Bug Out Bag, also called a “go bag” or 72-hour emergency kit. These bags should be easy-to-carry for emergency situations. No two bags are equal. The same goes for the contents. But all bags need to contain key items to aid in your survival.
Join me as we cover those here.
You are unique. So are your bug-out bag needs. All bug-out bags need to contain an item or two from universal categories though. What you need to remember is, YOU are going to have to CARRY your bag and your gear. Be careful in choosing your gear. Try to have as many multi-use lightweight items as possible in your bug-out bag.
Each bag will need to contain items from categories such as:
- Fire Starting
- First Aid
Category No. 1 – Hydration
How you capture, clean, and carry water.
- CLEAN = You will need a way to clean water. Filtering is a better choice than disinfection. Something renewable is best. But you can always use supplies you carry and find in nature.
- CAPTURE = Carry a separate container for dirty water. A collapsible container is best to save space when not in use.
- CARRY – A container for your clean drinking water. 32 oz is optimal, 16 oz will save weight but increase your workload.
Category No. 2 – Shelter
What you sleep on, in, and under.
- ON = A pad to create a barrier from the ground and trap heat to keep you warm.
- IN = Think multi-use. Extra clothing, a survival sleeping bag, or even a lightweight hiker sleeping bag.
- UNDER = Again, multi-use. A survival tent, tarp, or poncho will work. Also, learn how to make a shelter out of what is around you.
Category No. 3 – Food
Maintain energy levels. Source and Prepare.
- ENERGY = Have something on-hand that is ready to eat, rationed, and high caloric. You will need to maintain energy at first to leave the situation and area.
- SOURCE = Hunting. Fishing. And Foraging. You don’t have to have heavy MRE’s or meals that need extra energy and water to prepare. First, take supplies that will help you trap, hunt, and/or fish. Second, learn how to identify edible wild plants. Carry a guide if necessary.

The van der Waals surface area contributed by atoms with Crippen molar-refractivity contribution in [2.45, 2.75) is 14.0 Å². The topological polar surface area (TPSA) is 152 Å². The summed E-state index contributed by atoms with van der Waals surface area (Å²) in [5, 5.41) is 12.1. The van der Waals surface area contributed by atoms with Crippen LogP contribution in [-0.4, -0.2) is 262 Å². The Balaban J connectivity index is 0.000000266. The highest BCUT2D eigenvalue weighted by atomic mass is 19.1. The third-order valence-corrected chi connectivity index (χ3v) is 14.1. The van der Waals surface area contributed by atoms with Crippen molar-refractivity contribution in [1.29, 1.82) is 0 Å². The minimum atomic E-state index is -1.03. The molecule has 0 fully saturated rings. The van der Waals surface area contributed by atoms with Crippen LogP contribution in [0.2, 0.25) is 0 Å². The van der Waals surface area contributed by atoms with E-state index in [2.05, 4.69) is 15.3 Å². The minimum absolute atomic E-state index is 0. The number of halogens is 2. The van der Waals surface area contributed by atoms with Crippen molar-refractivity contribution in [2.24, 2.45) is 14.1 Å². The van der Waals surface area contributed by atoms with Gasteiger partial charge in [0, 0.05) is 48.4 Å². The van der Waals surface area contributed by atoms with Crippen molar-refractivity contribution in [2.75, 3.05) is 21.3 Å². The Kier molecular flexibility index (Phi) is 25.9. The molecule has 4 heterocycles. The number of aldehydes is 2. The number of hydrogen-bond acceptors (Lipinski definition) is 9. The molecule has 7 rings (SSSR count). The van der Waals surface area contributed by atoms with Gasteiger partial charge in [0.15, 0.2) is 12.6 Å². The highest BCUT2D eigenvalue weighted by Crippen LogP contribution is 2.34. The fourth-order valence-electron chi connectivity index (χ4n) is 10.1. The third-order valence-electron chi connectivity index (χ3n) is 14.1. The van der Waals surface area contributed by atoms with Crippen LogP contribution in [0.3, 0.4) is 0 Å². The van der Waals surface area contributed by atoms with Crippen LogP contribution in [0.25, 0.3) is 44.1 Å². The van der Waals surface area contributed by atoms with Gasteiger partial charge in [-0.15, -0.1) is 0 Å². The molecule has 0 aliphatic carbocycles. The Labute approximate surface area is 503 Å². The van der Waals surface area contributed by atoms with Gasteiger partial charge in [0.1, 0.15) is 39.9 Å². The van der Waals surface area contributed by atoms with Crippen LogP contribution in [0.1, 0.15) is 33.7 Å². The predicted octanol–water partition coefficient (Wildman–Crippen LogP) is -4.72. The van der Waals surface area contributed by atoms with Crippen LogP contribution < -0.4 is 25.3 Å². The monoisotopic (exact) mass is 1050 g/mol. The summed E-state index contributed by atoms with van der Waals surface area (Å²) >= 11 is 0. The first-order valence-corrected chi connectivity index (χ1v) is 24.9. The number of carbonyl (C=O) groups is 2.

- PREPARE = Fire source. Cooking essentials. Always carry at least two ways of starting a fire. You will need a way to cook food, especially meat. Multi-use items are always best for all survival items and situations. You can also always use a rock or spit for cooking in a pinch. Get the knowledge.
Category No. 4 – Fire Starting
With what and how to start a fire.
- WHAT = Tinder. You will need some tinder to help you start a fire. Tinder choices: coffee filters, pre-packaged tinder, or cotton balls covered in Vaseline. The knowledge on how to gather and dry tinder will be indispensable.
- HOW = You will need at LEAST two options for fire starting. Options include waterproof matches, Ferro rods, magnifying glasses, or a lighter. 9-volt batteries with steel wool also work. You can use a can or tin to carry your fire-starting supplies and it will double as a way to capture sparks.
Category No. 5 – Navigation
Where to go and How to get there.
- HOW = GPS. Compass. Maps. Navigating by the sun. If you decide upon a GPS you will also have to have a way to power the device. A portable solar panel will work. If you choose to carry maps, know this will cut into your total weight. You will have to carry many maps for the best results.
- WHERE = First, getting away from the cities is the best starting point. Second, have some basic navigation skills. Moreover, knowing how to read a map and knowing how to use a compass is crucial.
Category No. 6 – First Aid
Essentials that are a must and Extras for the “what if’s”
- ESSENTIALS = Think A, B, C’s. A = Airways. B = Breathing. C= Circulation. A tourniquet, pressure dressing, bandaids in various sizes, allergy meds, and anti-diarrheal pills. Also, trauma shears, pain meds, chest seals, and butterflies are good choices. You should also carry safety pins, tweezers, and nail clippers. Do not forget your everyday prescriptions.
- EXTRAS = Petroleum jelly, isopropyl alcohol, a needle with thread, and an irrigation syringe. Moleskin, a keffiyeh to use as a sling, hydrocortisone, masks, gloves, goggles, and wound glue.